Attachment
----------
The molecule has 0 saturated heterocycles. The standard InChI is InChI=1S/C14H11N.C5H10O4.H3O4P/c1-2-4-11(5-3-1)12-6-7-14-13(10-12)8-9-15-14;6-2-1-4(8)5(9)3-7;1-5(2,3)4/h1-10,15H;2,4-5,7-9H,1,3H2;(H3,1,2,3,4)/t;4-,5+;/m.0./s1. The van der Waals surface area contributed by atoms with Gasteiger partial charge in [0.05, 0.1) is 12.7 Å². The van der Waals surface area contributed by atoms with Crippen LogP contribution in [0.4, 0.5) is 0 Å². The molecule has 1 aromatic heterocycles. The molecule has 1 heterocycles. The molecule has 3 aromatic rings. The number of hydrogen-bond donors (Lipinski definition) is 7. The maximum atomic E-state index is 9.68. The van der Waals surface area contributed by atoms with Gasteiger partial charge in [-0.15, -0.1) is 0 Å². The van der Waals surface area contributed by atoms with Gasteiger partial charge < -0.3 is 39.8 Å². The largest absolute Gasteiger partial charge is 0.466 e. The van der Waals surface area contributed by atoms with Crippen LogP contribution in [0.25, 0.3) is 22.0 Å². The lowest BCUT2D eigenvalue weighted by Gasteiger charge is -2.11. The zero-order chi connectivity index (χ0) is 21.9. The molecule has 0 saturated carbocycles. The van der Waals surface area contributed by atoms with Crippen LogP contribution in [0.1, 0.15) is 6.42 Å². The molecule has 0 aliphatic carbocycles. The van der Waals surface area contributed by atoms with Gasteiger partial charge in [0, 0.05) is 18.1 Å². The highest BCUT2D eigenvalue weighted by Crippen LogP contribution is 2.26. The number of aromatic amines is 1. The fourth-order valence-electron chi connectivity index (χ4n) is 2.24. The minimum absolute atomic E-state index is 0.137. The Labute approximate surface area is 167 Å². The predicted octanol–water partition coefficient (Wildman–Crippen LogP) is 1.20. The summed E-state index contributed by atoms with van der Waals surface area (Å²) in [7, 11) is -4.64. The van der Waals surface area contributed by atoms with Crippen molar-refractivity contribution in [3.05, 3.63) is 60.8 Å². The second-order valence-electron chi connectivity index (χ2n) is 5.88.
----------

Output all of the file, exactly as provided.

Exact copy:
The molecule has 0 saturated heterocycles. The standard InChI is InChI=1S/C14H11N.C5H10O4.H3O4P/c1-2-4-11(5-3-1)12-6-7-14-13(10-12)8-9-15-14;6-2-1-4(8)5(9)3-7;1-5(2,3)4/h1-10,15H;2,4-5,7-9H,1,3H2;(H3,1,2,3,4)/t;4-,5+;/m.0./s1. The van der Waals surface area contributed by atoms with Gasteiger partial charge in [0.05, 0.1) is 12.7 Å². The van der Waals surface area contributed by atoms with Crippen LogP contribution in [0.4, 0.5) is 0 Å². The molecule has 1 aromatic heterocycles. The molecule has 1 heterocycles. The molecule has 3 aromatic rings. The number of hydrogen-bond donors (Lipinski definition) is 7. The maximum atomic E-state index is 9.68. The van der Waals surface area contributed by atoms with Gasteiger partial charge in [-0.15, -0.1) is 0 Å². The van der Waals surface area contributed by atoms with Gasteiger partial charge < -0.3 is 39.8 Å². The largest absolute Gasteiger partial charge is 0.466 e. The van der Waals surface area contributed by atoms with Crippen LogP contribution in [0.25, 0.3) is 22.0 Å². The lowest BCUT2D eigenvalue weighted by Gasteiger charge is -2.11. The zero-order chi connectivity index (χ0) is 21.9. The molecule has 0 saturated carbocycles. The van der Waals surface area contributed by atoms with Crippen LogP contribution in [0.1, 0.15) is 6.42 Å². The molecule has 0 aliphatic carbocycles. The van der Waals surface area contributed by atoms with Gasteiger partial charge in [0, 0.05) is 18.1 Å². The highest BCUT2D eigenvalue weighted by Crippen LogP contribution is 2.26. The number of aromatic amines is 1. The fourth-order valence-electron chi connectivity index (χ4n) is 2.24. The minimum absolute atomic E-state index is 0.137. The Labute approximate surface area is 167 Å². The predicted octanol–water partition coefficient (Wildman–Crippen LogP) is 1.20. The summed E-state index contributed by atoms with van der Waals surface area (Å²) in [7, 11) is -4.64. The van der Waals surface area contributed by atoms with Crippen molar-refractivity contribution in [3.05, 3.63) is 60.8 Å². The second-order valence-electron chi connectivity index (χ2n) is 5.88.